Video creation is sometimes a singular business, but video producers are a social lot who work and play in many areas of video production and love to share their stories. This column introduces you to your fellow video producers.
Name: Don La Haye
Cameras: Sony DCR-TRV20; Canon ZR600; Panasonic PV-GS320; Canon Powershot A1100 IS
Editing Platform: Adobe Premiere Elements 7
Computers: HP; Intel E6300 processor; 64 bit; 8GB memory; 1TB hard drive; PowerMac w/ G5 processor; Roxio Toast 10 for DVD copying and burning
Support Equipment: 2 tripods, 2 microphones, camera mounted lights
I became interested in photography when I was a kid. I saw Man with a Camera, starring Charles Bronson, and I purchased my first camera, a Kodak Brownie, in order to do what he did in the movie. I never did solve any crimes, but I developed an interest in photography that has lasted my lifetime.
In 1962, when I was in the Army in Germany, I took color slides and black and white photos using an Agfa Optima 35mm camera. When I returned stateside, I learned that my sister's husband was taking 8mm movies of his family, and that got me interested in taking home movies of my own. I do have all the expected films of my wife and daughter, and have since converted to digital and DVD.
In 1975, I joined the Army Reserve and did public information photography for the service. I studied photographic education, and student-taught the darkroom with Professor Meade at Southeastern Massachusetts University. I quit one job to become a professional wedding photographer.
I wanted to be the Massachusetts State Wildlife Photographer, and I took the exam. I got the top mark, but the position was filled from within. Instead, I was offered and accepted a temporary position as a Natural Resource Officer (NRO). The position became permanent, and I had to defer pursuing photography or videography until I'd have time to devote in retirement.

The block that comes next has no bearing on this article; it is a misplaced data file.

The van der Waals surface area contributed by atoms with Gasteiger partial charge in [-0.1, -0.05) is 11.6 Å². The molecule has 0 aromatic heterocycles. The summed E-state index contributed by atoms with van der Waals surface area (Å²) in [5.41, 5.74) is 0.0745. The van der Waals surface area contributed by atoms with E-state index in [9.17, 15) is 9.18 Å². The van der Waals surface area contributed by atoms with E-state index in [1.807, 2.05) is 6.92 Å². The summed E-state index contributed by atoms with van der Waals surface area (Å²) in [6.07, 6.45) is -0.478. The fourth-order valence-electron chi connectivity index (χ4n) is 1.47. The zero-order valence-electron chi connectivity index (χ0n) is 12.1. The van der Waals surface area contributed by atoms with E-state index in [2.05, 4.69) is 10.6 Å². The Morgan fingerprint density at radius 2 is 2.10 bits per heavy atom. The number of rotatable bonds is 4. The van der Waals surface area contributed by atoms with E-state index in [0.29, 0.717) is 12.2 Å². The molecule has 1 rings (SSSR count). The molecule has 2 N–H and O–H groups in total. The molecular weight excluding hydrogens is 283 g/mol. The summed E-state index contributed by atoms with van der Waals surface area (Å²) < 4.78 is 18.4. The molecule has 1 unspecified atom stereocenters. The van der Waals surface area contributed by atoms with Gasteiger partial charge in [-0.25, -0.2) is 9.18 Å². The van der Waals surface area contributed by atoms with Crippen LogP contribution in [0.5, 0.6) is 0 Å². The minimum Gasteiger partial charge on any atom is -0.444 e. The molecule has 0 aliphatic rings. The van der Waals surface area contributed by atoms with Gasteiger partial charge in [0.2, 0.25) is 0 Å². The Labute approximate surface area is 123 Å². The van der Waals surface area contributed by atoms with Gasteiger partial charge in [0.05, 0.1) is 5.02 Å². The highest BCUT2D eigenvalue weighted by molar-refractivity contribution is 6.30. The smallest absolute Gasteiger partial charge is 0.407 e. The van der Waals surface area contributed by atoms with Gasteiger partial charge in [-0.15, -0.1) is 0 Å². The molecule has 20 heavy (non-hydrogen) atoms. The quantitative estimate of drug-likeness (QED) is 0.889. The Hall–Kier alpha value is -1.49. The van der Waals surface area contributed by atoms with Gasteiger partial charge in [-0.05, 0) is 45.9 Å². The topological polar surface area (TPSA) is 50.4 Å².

My first camcorder was a rented, shoulder-mounted one in 1989. Unless you were a professional, in the 1970s and 80s there simply wasn't much editing an amateur could do. Computers were expensive and slow, and file sizes were a big limitation. It's amazing to me to see how far the technology has come in recent years, and how fast things are changing now!
I was pretty much computer illiterate when I began video editing. I started out using Microsoft Movie Maker, which gave me a pretty good result, considering I barely knew how to turn on the computer. I worked with lots of different programs to see the variation in functionality, and the ease of use. Some of them are Ulead, VideoWave, PhotoSuite, and Pinnacle. All of these were Windows based. Only recently did I decide to try the Mac platform. I got the G5 Apple computer and I tried iMovie, and Final Cut Express. For me the change was difficult, and I prefer to use Windows software for video editing. I use the Mac to go on the Web (to avoid viruses and worms, etc.) and to burn the DVDs using Toast 10 software, that I like.
I enjoy doing travel DVDs for fellow travelers and friends. These are personal use only, since I use some copyrighted music and I don't want to violate any laws about that. I have made several DVDs of footage from old home movies that have been digitized. The other interesting project I did was to create a promotional video for Vermont Adaptive Ski and Sports, a non-profit organizations dedicated to promoting sports for everybody.
I haven't yet gotten into burning Blu-ray discs, but this would be the next logical progression.
My suggestion to anyone starting out is KISS - Keep it Short, Stupid. My comment relating to the January Viewfinder 2009 editorial about whether the magazine should better serve the amateurs or professionals: most pros begin as amateurs; and as in my case, pros become amateurs, too. The magazine should use a balanced approach to serve both.
Don La Haye - From Still Photography to Video Producer